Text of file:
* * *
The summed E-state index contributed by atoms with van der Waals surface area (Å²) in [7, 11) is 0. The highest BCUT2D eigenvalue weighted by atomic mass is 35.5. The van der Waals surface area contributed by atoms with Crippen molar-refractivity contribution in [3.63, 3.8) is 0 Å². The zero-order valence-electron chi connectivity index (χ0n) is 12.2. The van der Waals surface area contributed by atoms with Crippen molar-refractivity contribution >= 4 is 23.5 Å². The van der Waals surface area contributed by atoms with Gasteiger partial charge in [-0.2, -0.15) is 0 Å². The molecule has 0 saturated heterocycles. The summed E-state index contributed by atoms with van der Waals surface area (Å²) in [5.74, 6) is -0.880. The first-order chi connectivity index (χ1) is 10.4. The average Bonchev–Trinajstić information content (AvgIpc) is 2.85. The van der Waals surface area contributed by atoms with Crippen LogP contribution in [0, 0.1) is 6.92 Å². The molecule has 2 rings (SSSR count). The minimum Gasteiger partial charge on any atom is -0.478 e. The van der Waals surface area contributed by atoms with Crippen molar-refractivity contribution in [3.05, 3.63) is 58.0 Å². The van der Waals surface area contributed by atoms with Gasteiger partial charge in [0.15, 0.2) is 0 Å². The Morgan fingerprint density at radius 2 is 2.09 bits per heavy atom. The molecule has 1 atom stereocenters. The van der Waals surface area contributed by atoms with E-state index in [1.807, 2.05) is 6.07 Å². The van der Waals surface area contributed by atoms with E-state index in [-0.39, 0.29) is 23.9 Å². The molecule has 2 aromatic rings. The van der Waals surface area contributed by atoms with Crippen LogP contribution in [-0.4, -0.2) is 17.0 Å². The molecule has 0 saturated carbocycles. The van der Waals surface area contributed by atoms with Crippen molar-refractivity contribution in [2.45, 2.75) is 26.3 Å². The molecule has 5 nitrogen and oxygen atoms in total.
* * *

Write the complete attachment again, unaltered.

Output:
The summed E-state index contributed by atoms with van der Waals surface area (Å²) in [7, 11) is 0. The highest BCUT2D eigenvalue weighted by atomic mass is 35.5. The van der Waals surface area contributed by atoms with Crippen molar-refractivity contribution in [3.63, 3.8) is 0 Å². The zero-order valence-electron chi connectivity index (χ0n) is 12.2. The van der Waals surface area contributed by atoms with Crippen molar-refractivity contribution >= 4 is 23.5 Å². The van der Waals surface area contributed by atoms with Gasteiger partial charge in [-0.2, -0.15) is 0 Å². The molecule has 0 saturated heterocycles. The summed E-state index contributed by atoms with van der Waals surface area (Å²) in [5.74, 6) is -0.880. The first-order chi connectivity index (χ1) is 10.4. The average Bonchev–Trinajstić information content (AvgIpc) is 2.85. The van der Waals surface area contributed by atoms with Crippen LogP contribution in [0, 0.1) is 6.92 Å². The molecule has 2 rings (SSSR count). The minimum Gasteiger partial charge on any atom is -0.478 e. The van der Waals surface area contributed by atoms with Crippen molar-refractivity contribution in [3.05, 3.63) is 58.0 Å². The van der Waals surface area contributed by atoms with Gasteiger partial charge in [0.15, 0.2) is 0 Å². The Morgan fingerprint density at radius 2 is 2.09 bits per heavy atom. The molecule has 1 atom stereocenters. The van der Waals surface area contributed by atoms with E-state index in [1.807, 2.05) is 6.07 Å². The van der Waals surface area contributed by atoms with E-state index in [-0.39, 0.29) is 23.9 Å². The molecule has 2 aromatic rings. The van der Waals surface area contributed by atoms with Crippen LogP contribution in [-0.4, -0.2) is 17.0 Å². The molecule has 0 saturated carbocycles. The van der Waals surface area contributed by atoms with Crippen molar-refractivity contribution in [2.45, 2.75) is 26.3 Å². The molecule has 5 nitrogen and oxygen atoms in total.